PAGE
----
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Saturday, July 27, 2013

Karma yoga

Jneshwar sits at his writing desk
Saint Jnaneshwar
After my period of intense concentration and sweet, gentle purity of sattwa, I have looped back around to rajas, the quality of doing. To the extent that I seek and I am attached to the fun and pleasure of doing, (i.e. believe this and these feelings are happening to my "little" self), I will have to pay for as karma which must be burned, usually by the opposite feelings of emptiness and disillusionment with life.

Back and forth.

In the past, when I read Lord Krishna's compassionate teachings on karma yoga, I cringed at the part of not caring one way or another about where life went as it seemed to carry me along.

Now I see the pendulum clearly. I notice where I am and my attachment to this or revulsion of that. It is my nature to get very excited about things, and to love that level of feeling. This intense feeling is the opposite of flat and empty, which I hate.

It is the habit of many lifetimes to try to make permanent the tops of life's highs, and dispel the lows. This just makes my relationship to life all backwards. I am the tail that wags the dog. 

Wag the tail: watch the pendulum without pushing or grabbing.

Since I am not the root of action, I can choose to remain solidly centered inside as the pendulum swings back and forth. Life happens. It can carry me along into ecstatic and dramatic activities (such as my huge crush on _______), then back to the flat emptiness when those activities inevitably dwindle or lose their attraction.

Jnaneshwar sits with a manuscript
Saint Jnaneshwar
If I can remain in equipoise, then any spot on the swing of my life's pendulum will be equal to me, absolutely still and observing of all of this around me.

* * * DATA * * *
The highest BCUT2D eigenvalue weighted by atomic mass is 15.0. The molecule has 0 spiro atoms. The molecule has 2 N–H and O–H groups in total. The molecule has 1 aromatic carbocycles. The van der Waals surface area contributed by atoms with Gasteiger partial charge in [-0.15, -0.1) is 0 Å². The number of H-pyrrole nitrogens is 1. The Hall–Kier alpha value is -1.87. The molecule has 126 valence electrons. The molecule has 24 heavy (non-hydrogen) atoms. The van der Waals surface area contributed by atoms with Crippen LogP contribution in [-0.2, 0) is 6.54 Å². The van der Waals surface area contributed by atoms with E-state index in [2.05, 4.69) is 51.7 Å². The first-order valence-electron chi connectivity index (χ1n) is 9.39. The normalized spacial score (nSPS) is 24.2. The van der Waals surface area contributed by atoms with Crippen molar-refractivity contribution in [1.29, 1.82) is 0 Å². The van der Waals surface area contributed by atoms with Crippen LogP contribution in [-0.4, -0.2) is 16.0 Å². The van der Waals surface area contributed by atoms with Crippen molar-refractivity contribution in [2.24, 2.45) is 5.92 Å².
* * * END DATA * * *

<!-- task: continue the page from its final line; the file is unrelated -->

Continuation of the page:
Of course... my ego rebels! I sometimes decide that not chasing after feeling and intensity is unreasonable and severe. Why give up pursuing the joys of life? It seems, well, anti-life. It certainly isn't required. So, why?

Why would I? First I observe that my duty to myself is to enjoy what is pleasurable to me, within the ethics of that duty. So I'm not talking about rejecting pleasure, just not being attached to it, not believing I can control life to achieve pleasure.

THE TRUE GOAL: Compassionate Lord Krishna offers the highest goal, which is freedom and divine bliss. Freedom which leads to union with Him, with God.

It is fine to jump on the roller coaster of life. Almost everyone chooses this every day. But those of us who are coming back around in our long arc of incarnations and desire to return to God have a different perspective.

I want this freedom. I don't want to experience the suffering of paying my debts of karma any more.

Saint Jnaneshwar
There is the delicious, sensual delight of my beloved experience of life's intensity in remembering that I am not the doer, that life only seems to happen to me (when I believe it is so). The bliss of union with my true Self is the real pleasure and a past-time that incurs no debt of karma, no inevitable suffering as the pendulum swings back and forth.

How? I have cultivated an awareness and experience of the still center place inside, mostly through meditation (both sitting and during "activity" meditation), and with the essential divine grace of the guru. Through practice and grace, I can now by my will take one half of a step back into this very still place, where I am impassive about what happens around me, and delight in every moment as the highly creative and intelligent play of Paramashiva, my true Self.

As Lord Krishna has pointed the way, choosing to "do" will not incur karma if I choose to do my duty, to myself and others, and offer the fruits of my action to Him. This is called karma yoga and it is a mahayoga indeed, a great yoga. This yoga can by itself lead to realization.
Jnaneshwar's Gita

In my experience, the Siddha Yoga path teaches karma, jnana, bhakti and raja yoga, and I am naturally inclined to follow parts of all four. These are riches beyond compare. The first three margas are taught by Lord Krishna in the Bhagavad Gita, (and raja yoga is taught by Patanjali). If you have not read the Gita, dear reader, and feel a draw in your heart to do so, I encourage you to at least read some of it.

Read the version with an English translation of the exquisite commentary written by the beloved saint Jnaneshwar, by Swami Kripananda.

Jnanadev will steal your heart. You will love him for it.

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